Even if you are not the team leader, you can be an influential team member and can build collaboration from within.
Being on a team with team members who continually butt heads,can get tiring pretty quickly, frustrating even the most patient of us. Personality clashes and ego are big hurdles. But where there is conflict, there is an opportunity to refocus.
These suggestions will work whether you are personally involved in the conflict, or if you are just an outsider wanting to help the conversation move forward.
First, acknowledge both proposed ideas or strategies. Ask for a moment to articulate and summarize each team member’s idea, so they can both be clearly understood. There’s a two pronged effect in this approach: the pause in the back and forth tamps down on any escalating emotions; the summary or restatement of each team member’s idea back to the team is an orderly, fact-based and less antagonistic way of laying the options out on the table.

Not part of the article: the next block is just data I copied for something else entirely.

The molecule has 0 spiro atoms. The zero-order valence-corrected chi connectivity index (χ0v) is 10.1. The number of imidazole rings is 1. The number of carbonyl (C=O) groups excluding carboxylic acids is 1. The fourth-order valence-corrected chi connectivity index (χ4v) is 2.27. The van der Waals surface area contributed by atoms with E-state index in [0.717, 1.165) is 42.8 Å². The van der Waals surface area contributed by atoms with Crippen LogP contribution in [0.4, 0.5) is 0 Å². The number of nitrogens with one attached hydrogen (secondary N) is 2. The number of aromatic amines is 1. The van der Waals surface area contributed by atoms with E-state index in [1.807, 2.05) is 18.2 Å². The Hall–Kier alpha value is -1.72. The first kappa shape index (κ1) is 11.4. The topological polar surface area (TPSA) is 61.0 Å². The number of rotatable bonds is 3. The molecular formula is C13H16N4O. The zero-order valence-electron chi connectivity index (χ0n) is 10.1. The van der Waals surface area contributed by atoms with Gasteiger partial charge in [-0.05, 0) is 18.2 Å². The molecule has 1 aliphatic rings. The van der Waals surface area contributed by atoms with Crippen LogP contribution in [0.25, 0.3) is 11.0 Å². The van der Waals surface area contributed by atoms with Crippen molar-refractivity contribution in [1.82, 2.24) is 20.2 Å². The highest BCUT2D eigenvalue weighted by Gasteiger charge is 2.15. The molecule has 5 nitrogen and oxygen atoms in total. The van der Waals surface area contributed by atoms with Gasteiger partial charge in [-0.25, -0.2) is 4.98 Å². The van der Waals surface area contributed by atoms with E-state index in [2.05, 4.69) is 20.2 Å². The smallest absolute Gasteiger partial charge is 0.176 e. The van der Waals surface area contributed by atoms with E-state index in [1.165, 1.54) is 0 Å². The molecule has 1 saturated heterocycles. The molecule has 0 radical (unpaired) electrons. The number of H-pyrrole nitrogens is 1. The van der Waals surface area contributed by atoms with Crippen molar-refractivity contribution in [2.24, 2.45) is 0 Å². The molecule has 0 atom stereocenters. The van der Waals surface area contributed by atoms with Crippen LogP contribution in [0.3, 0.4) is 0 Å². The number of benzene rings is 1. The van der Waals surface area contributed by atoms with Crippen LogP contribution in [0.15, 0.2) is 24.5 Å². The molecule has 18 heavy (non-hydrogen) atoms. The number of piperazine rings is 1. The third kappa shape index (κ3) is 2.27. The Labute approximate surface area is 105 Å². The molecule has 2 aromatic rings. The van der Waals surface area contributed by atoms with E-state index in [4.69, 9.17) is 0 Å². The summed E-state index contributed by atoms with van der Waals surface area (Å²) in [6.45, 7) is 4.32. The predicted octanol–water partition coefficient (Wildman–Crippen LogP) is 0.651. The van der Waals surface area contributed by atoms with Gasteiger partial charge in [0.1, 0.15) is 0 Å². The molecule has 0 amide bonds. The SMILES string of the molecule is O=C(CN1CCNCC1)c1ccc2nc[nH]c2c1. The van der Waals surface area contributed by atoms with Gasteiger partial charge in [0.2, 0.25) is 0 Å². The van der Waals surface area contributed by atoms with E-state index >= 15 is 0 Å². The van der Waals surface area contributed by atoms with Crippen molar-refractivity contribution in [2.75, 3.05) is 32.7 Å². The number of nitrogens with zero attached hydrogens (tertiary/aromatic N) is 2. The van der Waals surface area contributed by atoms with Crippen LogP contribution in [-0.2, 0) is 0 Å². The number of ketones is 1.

Once both arguments have been clearly laid out:
- Ask for the other team member’s opinions and perspectives, trying to open up the discussion. That could mean going around the table one by one so everyone has a chance to speak.
- Suggest making a pros and cons chart for each idea that encourages the group, as a whole, to probe to a deeper level.
- Make a list of the items, concepts, or points that are necessary to move forward on the project and use a ranking system to identify the top 5-10 priorities. This refocuses the group on what is important and whether the ideas being considered meet or achieve the most important of those on the list.